It’s no surprise that certain jobs create more stress than others. Some jobs keep you active, while others keep you in a sedentary state. A recent study found the jobs linked to worse health than others.

Jobs Linked to Worse Health

The study done by the Centers for Disease Control and Prevention (CDC) found that truck drivers and social service workers are the top two professions that most likely to be the least healthy.

Researchers analyzed more than 66,000 employed participants from 21 states, covering 22 professions. In order to fully measure how heart-healthy each person was, the researchers used the American Heart Association’s (AHA) Life’s Simple Seven ideal heart-healthy characteristics and habits.

  • Smoking
  • Physically Active
  • Normal Blood Pressure
  • Normal Blood Glucose
  • Ideal Weight
  • Healthy Diet
  • Normal Cholesterol Levels


Out of 66,000 employees, the researchers found that only 3.5% of them met all seven of the Life’s Simple Seven criteria. These employees and those who met six of the seven criteria had a lower risk of dying from cardiovascular disease.

Another statistic they found was that 9.6% of the participants only met two or lower of the Simple Seven criteria. From this information, the researchers found the two jobs linked to worse health–transportation and community employees and social services workers.

14.6% of community employees and social services employees and 14.3% of transportation workers aligned with two or fewer of the Simple Seven outline.

Researchers analyzed each of the seven habits on their own and found that transportation and material moving jobs got the least amount of physical activity and were the least likely to have a normal BMI or blood pressure levels.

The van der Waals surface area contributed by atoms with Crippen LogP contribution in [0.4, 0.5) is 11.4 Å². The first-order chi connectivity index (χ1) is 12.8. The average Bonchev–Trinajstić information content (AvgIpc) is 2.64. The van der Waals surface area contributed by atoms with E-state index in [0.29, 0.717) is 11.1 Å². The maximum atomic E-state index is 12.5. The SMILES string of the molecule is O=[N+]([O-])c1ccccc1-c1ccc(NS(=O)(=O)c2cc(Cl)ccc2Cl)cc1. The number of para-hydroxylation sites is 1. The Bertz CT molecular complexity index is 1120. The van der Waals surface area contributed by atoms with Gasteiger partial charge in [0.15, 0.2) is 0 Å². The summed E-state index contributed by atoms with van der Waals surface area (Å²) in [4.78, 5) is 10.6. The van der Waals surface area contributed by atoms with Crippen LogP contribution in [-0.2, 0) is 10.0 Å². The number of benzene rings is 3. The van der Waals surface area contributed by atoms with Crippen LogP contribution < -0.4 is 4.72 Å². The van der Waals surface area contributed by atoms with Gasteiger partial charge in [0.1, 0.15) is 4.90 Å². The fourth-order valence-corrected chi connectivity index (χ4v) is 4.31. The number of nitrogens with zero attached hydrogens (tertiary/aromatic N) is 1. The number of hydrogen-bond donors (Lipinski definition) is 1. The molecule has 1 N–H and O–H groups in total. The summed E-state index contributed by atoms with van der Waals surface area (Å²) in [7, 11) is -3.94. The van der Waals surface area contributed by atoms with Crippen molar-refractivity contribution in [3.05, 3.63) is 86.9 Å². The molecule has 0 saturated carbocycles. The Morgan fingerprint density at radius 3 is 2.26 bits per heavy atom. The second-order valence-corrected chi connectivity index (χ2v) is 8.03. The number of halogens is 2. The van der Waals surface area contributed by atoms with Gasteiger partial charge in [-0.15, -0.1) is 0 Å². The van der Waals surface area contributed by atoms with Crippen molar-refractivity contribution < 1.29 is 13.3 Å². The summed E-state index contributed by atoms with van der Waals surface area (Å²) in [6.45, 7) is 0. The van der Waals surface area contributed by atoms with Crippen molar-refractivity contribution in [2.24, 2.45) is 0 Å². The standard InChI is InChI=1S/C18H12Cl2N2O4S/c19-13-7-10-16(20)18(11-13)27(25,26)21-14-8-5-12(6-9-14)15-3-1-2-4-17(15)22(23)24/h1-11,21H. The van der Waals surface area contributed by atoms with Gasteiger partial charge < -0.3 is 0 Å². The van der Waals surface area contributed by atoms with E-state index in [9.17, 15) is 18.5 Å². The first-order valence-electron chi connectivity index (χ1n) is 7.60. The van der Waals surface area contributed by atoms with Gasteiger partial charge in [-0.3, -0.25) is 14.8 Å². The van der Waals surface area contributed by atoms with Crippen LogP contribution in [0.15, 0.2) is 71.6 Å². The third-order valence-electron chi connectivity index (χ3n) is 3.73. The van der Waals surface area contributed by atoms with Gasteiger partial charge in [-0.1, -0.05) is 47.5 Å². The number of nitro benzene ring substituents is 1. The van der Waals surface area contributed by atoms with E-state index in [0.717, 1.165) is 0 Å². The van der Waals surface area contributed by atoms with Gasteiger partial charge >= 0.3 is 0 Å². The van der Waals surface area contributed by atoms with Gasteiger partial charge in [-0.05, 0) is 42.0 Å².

Furthermore, the study showed that food servers and food preparation employees had a higher tendency to smoke, computer and math employees tended to not have an ideal cholesterol score, and personal care and service employees had a higher tendency to not have an ideal blood glucose level.

However, other occupations proved to be healthier and more heart-healthy. Participants that had farming, fishing, forestry, or arts/design and entertainment careers saw only a 5%-5.9% average for falling into two or fewer Simple Seven metrics.

Although farming, fishing, and forestry jobs seemed to be less likely to be unhealthy, they reported an 84.3% of workers did not maintain an ideal diet.


Though these occupations have certain statistics, individuals can still create better habits for themselves through diet and exercise. Modifying these two components to be more heart-healthy can significantly reduce the risk of high blood pressure or heart disease.

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Regardless of having one of the jobs linked to worse health, it is still possible to achieve a healthy lifestyle!